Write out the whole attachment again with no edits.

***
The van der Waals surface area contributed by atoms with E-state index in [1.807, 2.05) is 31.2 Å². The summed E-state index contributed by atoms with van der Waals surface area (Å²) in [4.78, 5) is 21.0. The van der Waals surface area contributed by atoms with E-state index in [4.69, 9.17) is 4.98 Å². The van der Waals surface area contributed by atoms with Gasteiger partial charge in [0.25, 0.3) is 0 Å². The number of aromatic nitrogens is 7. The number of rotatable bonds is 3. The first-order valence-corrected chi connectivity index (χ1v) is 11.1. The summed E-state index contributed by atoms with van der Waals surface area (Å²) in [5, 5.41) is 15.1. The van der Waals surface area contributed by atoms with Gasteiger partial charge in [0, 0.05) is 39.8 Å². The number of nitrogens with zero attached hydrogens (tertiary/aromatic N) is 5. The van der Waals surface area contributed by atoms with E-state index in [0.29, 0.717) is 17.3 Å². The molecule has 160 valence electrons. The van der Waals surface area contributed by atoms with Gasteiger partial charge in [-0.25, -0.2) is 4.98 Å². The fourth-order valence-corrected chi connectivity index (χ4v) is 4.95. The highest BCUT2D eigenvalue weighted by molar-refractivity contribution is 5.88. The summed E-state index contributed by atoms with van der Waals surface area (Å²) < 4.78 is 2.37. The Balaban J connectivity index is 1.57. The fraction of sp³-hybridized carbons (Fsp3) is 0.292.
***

The van der Waals surface area contributed by atoms with E-state index in [1.807, 2.05) is 31.2 Å². The summed E-state index contributed by atoms with van der Waals surface area (Å²) in [4.78, 5) is 21.0. The van der Waals surface area contributed by atoms with E-state index in [4.69, 9.17) is 4.98 Å². The van der Waals surface area contributed by atoms with Gasteiger partial charge in [0.25, 0.3) is 0 Å². The number of aromatic nitrogens is 7. The number of rotatable bonds is 3. The first-order valence-corrected chi connectivity index (χ1v) is 11.1. The summed E-state index contributed by atoms with van der Waals surface area (Å²) in [5, 5.41) is 15.1. The van der Waals surface area contributed by atoms with Gasteiger partial charge in [0, 0.05) is 39.8 Å². The number of nitrogens with zero attached hydrogens (tertiary/aromatic N) is 5. The van der Waals surface area contributed by atoms with E-state index in [0.29, 0.717) is 17.3 Å². The molecule has 160 valence electrons. The van der Waals surface area contributed by atoms with Gasteiger partial charge in [-0.25, -0.2) is 4.98 Å². The fourth-order valence-corrected chi connectivity index (χ4v) is 4.95. The highest BCUT2D eigenvalue weighted by molar-refractivity contribution is 5.88. The summed E-state index contributed by atoms with van der Waals surface area (Å²) < 4.78 is 2.37. The Balaban J connectivity index is 1.57. The fraction of sp³-hybridized carbons (Fsp3) is 0.292.